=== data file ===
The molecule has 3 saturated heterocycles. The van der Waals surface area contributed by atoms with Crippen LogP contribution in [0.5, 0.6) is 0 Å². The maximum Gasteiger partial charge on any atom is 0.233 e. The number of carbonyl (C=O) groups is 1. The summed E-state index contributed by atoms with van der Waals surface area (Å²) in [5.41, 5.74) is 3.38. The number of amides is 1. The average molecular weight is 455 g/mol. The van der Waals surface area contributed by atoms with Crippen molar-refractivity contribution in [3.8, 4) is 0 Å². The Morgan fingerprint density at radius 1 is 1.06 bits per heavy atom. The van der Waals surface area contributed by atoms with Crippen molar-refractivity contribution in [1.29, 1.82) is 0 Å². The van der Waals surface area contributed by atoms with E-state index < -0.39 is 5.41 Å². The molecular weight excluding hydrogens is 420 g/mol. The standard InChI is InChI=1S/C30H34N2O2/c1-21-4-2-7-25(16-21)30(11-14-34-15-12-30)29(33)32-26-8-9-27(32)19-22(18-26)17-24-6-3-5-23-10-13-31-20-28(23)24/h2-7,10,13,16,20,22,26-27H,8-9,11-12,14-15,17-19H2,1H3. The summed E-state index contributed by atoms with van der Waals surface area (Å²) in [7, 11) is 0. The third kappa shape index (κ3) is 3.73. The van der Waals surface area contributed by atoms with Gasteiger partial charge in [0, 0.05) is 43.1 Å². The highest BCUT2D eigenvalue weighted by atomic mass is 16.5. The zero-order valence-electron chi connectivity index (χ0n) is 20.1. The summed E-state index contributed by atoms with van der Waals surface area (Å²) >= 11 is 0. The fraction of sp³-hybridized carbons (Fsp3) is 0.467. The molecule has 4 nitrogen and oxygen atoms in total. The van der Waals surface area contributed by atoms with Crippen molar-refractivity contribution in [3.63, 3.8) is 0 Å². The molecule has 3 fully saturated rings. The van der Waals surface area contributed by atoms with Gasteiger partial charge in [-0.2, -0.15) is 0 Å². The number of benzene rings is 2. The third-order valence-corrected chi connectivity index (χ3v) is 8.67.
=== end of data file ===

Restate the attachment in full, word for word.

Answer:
The molecule has 3 saturated heterocycles. The van der Waals surface area contributed by atoms with Crippen LogP contribution in [0.5, 0.6) is 0 Å². The maximum Gasteiger partial charge on any atom is 0.233 e. The number of carbonyl (C=O) groups is 1. The summed E-state index contributed by atoms with van der Waals surface area (Å²) in [5.41, 5.74) is 3.38. The number of amides is 1. The average molecular weight is 455 g/mol. The van der Waals surface area contributed by atoms with Crippen molar-refractivity contribution in [3.8, 4) is 0 Å². The Morgan fingerprint density at radius 1 is 1.06 bits per heavy atom. The van der Waals surface area contributed by atoms with Crippen molar-refractivity contribution in [1.29, 1.82) is 0 Å². The van der Waals surface area contributed by atoms with E-state index < -0.39 is 5.41 Å². The molecular weight excluding hydrogens is 420 g/mol. The standard InChI is InChI=1S/C30H34N2O2/c1-21-4-2-7-25(16-21)30(11-14-34-15-12-30)29(33)32-26-8-9-27(32)19-22(18-26)17-24-6-3-5-23-10-13-31-20-28(23)24/h2-7,10,13,16,20,22,26-27H,8-9,11-12,14-15,17-19H2,1H3. The summed E-state index contributed by atoms with van der Waals surface area (Å²) in [7, 11) is 0. The third kappa shape index (κ3) is 3.73. The van der Waals surface area contributed by atoms with Gasteiger partial charge in [0, 0.05) is 43.1 Å². The highest BCUT2D eigenvalue weighted by atomic mass is 16.5. The zero-order valence-electron chi connectivity index (χ0n) is 20.1. The summed E-state index contributed by atoms with van der Waals surface area (Å²) >= 11 is 0. The fraction of sp³-hybridized carbons (Fsp3) is 0.467. The molecule has 4 nitrogen and oxygen atoms in total. The van der Waals surface area contributed by atoms with Crippen molar-refractivity contribution in [3.63, 3.8) is 0 Å². The molecule has 3 fully saturated rings. The van der Waals surface area contributed by atoms with Gasteiger partial charge in [-0.2, -0.15) is 0 Å². The number of benzene rings is 2. The third-order valence-corrected chi connectivity index (χ3v) is 8.67.